Last year, Harvard Business School (HBS) took a new approach to the application essay questions for its MBA program, moving from multiple queries to one very open-ended prompt with no clear word limit. This year, HBS Director of Admissions and Financial Aid Dee Leopold seems to have surprised even herself, judging from a recent blog post, by announcing that the school will be keeping its questions… err, question… exactly the same.
With the benefit of a year of HBS acceptances under our belt using this specific question, we can at least offer some confident guidance on word limits, an issue that really perplexed last year’s candidates. Last season, we had many successful applicants to HBS, some of whom used as few as 750 words while others used as many as 1,250. In general, we encouraged our clients to stick with 1,000 or fewer, but certain candidates who had plenty … Read full post
Following what seems to be an emerging trend this season, the Tuck School of Business at Dartmouth College has decreased the number of required applications essays for their MBA program this year from (an already fairly minimal) three to just two 500-word submissions, one of which is a classic career statement, while the other asks candidates to share and reflect on a significant leadership experience. Having just 1,000 words with which to convey meaningful elements of their profile means that applicants will need to be especially judicious in choosing their messages and particularly efficient in their writing to get the most impact from these two rather circumscribed essays. As always, we recommend a thorough brainstorming session before you put pen to paper (or fingers to keyboard) so that your messages are clear, complete and fully on topic.
Please respond fully but concisely to the following essay questions. There are no … Read full post
For the second year in a row, Columbia Business School (CBS) has kicked off the MBA application season. During an online event with mbaMission, CBS’s director of MBA program admissions, Christina Shelby, told the audience that the school has added urgency in releasing its questions, because it has to meet the needs of its January-entry (known as J-Term) applicants, whose application deadlines come much sooner (October 8, 2014, versus April 15, 2015). Whatever its rationale for the “early” application release, CBS is basically staying the course with its essay questions, though it has again reduced the allowable character count in its “Twitter-like” goal statement; from 200 characters two years ago, it was cut to 100 last year and now stands at a mere 75. Our analysis follows…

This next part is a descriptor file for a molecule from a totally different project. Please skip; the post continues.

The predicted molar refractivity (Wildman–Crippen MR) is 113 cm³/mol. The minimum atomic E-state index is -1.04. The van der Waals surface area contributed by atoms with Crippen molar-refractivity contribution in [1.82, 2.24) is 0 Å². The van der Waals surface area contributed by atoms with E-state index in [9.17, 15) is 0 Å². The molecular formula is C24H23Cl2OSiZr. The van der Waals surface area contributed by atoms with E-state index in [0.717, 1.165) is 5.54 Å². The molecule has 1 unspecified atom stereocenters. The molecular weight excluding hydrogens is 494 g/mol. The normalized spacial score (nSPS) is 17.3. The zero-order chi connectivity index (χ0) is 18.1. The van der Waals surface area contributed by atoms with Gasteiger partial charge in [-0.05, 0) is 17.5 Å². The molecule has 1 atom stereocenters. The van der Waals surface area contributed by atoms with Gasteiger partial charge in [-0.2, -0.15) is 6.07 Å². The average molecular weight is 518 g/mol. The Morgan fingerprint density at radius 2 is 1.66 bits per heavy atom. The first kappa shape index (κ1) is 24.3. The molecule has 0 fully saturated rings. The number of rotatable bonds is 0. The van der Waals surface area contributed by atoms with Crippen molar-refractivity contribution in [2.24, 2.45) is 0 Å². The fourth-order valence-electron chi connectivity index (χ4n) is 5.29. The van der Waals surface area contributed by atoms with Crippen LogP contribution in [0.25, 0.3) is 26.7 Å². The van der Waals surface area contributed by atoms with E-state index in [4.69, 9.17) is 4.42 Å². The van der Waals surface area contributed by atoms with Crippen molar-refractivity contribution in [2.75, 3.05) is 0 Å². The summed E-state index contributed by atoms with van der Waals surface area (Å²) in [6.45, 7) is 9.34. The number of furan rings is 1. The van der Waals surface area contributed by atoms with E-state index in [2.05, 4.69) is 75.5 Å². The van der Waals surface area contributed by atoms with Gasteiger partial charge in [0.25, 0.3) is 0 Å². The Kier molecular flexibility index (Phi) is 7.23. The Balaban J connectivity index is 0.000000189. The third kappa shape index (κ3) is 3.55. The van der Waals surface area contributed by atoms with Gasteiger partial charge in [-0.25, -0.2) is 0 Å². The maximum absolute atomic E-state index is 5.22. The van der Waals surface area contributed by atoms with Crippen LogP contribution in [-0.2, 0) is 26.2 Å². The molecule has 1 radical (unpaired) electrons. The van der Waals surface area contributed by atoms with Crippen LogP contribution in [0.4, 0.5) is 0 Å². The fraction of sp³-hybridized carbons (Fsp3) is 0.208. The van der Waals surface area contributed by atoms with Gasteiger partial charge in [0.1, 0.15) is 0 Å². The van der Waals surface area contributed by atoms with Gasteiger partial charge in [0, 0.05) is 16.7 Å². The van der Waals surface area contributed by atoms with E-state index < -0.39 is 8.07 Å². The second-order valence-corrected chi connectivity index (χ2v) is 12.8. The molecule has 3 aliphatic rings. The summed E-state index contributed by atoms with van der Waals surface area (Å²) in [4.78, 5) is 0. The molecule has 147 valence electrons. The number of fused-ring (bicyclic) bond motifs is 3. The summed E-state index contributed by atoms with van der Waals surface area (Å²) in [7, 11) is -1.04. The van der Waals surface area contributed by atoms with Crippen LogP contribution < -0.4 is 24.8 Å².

Short Answer Question: What is your immediate post-MBA professional goal? (75 characters maximum)
Examples of possible responses:
“Work in business development for … Read full post
Getting Into the MBA Program: mbaMission’s 2014-2015 Stanford Graduate School of Business Essay Analysis
The Stanford Graduate School of Business (GSB) became the second top MBA program to release its essay questions this year, and the school follows a trend in application essays—“less is more.” Stanford has dropped its third essay question this season and stuck with two standbys, which we can summarize as “What matters most to you?” and “Why us?” The GSB’s choice to stick with the “Why us?” question is an interesting one, considering how selective the program is (the Princeton Review ranks it number one for Toughest to Get Into). Maybe one reason the school is so strong is that it still focuses on fit and does not take its desirability for granted (?).
Another big change in the Stanford application this year is that the number of recommendations required has dropped from three to two, leaving the candidate to make the vexing choice between a professional recommender or … Read full post
Imagine that you are standing in the lobby of a large building and have just pushed the button to go up to the 10th floor for an appointment you have in a few minutes. As you are waiting for the elevator to arrive, you strike up a conversation with the person waiting next to you. To your amazement, you find that your companion for the elevator ride will be none other than an MBA admissions officer from your top b-school – the very b-school that you are applying to this fall! What will you say in the 30-45 seconds you have to make a great impression and potentially secure your dream?
Before you begin to meet admissions officers and send in that application to your programs of choice, it is essential that you define and refine your elevator pitch. This is the synopsis, in under one minute, of what qualifies … Read full post